Browse Tag

alsace

Trim the sails

Trimbach 2004 Riesling (Alsace) – Salted iron. Starting to wobble a bit, but it’s a nervous wobble, and the wine’s not without life. This is the second bottle in a row that’s shown a small but marked decline vs. a long (and recent) run of at-peak performance, which might be bad luck, or it might be the beginning of a trend. Time will tell. (2/11)

Don’t tell me ‘cuz it wurtz

Trimbach 2002 Gewurztraminer (Alsace) – Faded. Acid-washed jeans taken one too many washings into decrepitude. The memories of pork jerky, of cashew, and of stone fruit skins are there, but everything’s drying out with great rapidity. (2/11)

Trimbach 2004 Gewurztraminer (Alsace) – Weakening, but still representative of both grape and producer. Sticky cashew more than peach or apricot, dried lychee more than wet, some spice, some minerality, enough acidity. Other bottles from the same vintage, tasted over the past few months, have been healthier, so there might be cork variation exhibited in this one. (2/11)

Hune are you?

Trimbach 2001 Riesling Clos Ste-Hune (Alsace) – Open two days, before which it was described to me as tasting like a Shun knife. After all that aeration? Pine and Rainier cherry skins, white leaves, peonies. Cylindrical and focused, despite a lot of textural generosity – perhaps density is a better word, for this is an intensely gravitic wine – and not without its showy aspects, either. This is going to be a stunner…not that anyone who tasted it at release will be surprised to hear that. (1/11)

Henry

Trimbach 1994 Riesling “Cuvée Frédéric Émile” (Alsace) – Drying. Salted vegetables, nut-infused metals. Round but with tattered edges and borders, and occasionally dallying with a swampy character. Thickens and broadens with air, to the point that – twenty-four hours later, it’s actually better than it was at opening. But it’s still tottering on its last legs. It’s not bad, it’s just prematurely old. (1/11)

The knife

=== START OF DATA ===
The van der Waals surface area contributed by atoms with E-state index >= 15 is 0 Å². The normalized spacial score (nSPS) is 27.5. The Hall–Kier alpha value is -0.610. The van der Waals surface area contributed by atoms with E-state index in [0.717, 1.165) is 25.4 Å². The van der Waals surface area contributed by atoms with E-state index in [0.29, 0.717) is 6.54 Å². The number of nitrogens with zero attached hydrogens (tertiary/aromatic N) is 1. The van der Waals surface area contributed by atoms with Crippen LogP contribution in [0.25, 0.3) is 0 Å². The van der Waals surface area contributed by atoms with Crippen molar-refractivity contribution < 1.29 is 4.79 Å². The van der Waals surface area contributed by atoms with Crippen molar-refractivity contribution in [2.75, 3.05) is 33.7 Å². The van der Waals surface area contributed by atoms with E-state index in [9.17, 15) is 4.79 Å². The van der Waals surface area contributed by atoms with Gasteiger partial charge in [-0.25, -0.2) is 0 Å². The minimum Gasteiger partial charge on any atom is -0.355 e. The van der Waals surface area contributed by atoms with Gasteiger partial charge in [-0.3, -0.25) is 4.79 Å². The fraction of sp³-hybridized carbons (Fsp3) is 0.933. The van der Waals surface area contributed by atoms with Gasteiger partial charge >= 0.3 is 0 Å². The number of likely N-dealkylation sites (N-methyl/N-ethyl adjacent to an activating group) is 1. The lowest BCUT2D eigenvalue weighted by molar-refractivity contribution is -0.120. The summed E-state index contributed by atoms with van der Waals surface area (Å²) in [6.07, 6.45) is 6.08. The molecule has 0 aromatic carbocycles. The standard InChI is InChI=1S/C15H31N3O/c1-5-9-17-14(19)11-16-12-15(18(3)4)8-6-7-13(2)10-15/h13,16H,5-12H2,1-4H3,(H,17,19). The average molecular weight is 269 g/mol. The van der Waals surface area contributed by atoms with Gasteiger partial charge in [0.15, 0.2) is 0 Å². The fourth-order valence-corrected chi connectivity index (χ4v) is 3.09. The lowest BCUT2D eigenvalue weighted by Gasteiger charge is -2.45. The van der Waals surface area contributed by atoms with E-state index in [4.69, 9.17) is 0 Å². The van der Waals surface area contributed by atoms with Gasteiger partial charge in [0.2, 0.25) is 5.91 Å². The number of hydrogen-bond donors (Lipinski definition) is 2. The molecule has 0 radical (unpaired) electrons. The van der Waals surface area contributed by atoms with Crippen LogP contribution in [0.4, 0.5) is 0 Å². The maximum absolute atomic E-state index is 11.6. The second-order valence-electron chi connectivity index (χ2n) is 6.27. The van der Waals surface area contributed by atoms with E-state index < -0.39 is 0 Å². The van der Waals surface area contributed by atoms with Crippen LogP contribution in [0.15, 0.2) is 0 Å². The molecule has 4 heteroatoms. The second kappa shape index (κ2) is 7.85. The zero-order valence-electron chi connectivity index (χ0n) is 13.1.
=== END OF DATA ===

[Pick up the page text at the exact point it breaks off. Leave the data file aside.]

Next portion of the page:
Sipp Mack 2002 Riesling “Vieilles Vignes” (Alsace) – Not the most vibrant bottle, whether closed or muted. Salty – very salty – and wet, like soaked feet after traipsing through the grass. Some dry-as-a-bone raw iron, but solid rather than flecked and suffusing. I’ve had better examples of this of late. (2/11)

Lisa

Trimbach 2001 Riesling “Réserve” (Alsace) – With the Cuvée Frédéric Émile pushing $60 (in my market; it’s less abusive elsewhere, and I say “abusive” because I’m assured by Someone Who Should Know that the wine’s not exactly selling like hotcakes in the States these days), it’s nice to have an really inexpensive reminder of just how perfectly iconic a good Trimbach riesling can be. This is à point, in that the saltiness of the iron flakes has overwhelmed any lingering sort of malic snappishness, and still vibrant and fulsome in its saber-sharp fashion. A very, very emblematic wine. (2/11)

Trimbach 2002 Riesling (Alsace) – Columnar and iron-dominated. Ungenerous, but that’s no surprise from this wine at this age. As mature as it’s going to get, and quite tasty for what was a pretty inexpensive wine. (1/11)

Hairy wig

Zind-Humbrecht 2001 Riesling Herrenweg de Turckheim (Alsace) – Medium-density metal-jacketed pear and mineral dust. Fully mature and quite good. Dry as a dried-out bone in the desert. (1/11)

Cardboard Boxler

Boxler 2004 Riesling “Réserve” (Alsace) – The Chadderdon-imported domestic (U.S.) bottling that carries no letter indicator, and thus I have no idea of what it’s actually made, other than riesling. Of which it tastes. Clean, crisp, minerally, and kinda foursquare. The least interesting bottle from Boxler I’ve ever experienced, but given the producer that’s still a pretty tasty quaff. There’s much better out there, however. Maybe an unrepresentative bottle? (12/10)

Herrenweg the owl

Zind-Humbrecht 2001 Riesling Herrenweg de Turckheim (Alsace) – Indice 1, which means dry. Now featuring: beautiful minerality, the kind that may not be unique to Alsace, but does mark it. What I mean here is the creamed-iron form, salty and free-electron at the surface, but dense and liquid at the core. Intense and vibrant. Perfectly mature. To this known ZH-detractor, Humbrecht does his best work at the extremes of dry and sweet, and it’s the rest that is too often soupy and leaden. (12/10)

Zind-Humbrecht 2001 Riesling Herrenweg de Turckheim (Alsace) – More aged than the previous bottle, with the dusty and salt intact, but a lot of erosion from the foundation. It’s still nice, but other bottles have been better. (1/11)

Trim the sails

Trimbach 2004 Riesling (Alsace) – More advanced than other bottles from the same source (me), and were the others not in full song I’d say this is a little past ready. Probably just cork variation. Dryer than dry, showing unadorned raw iron and not a whole lot else. Well, acid, but that’s a given here. (11/10)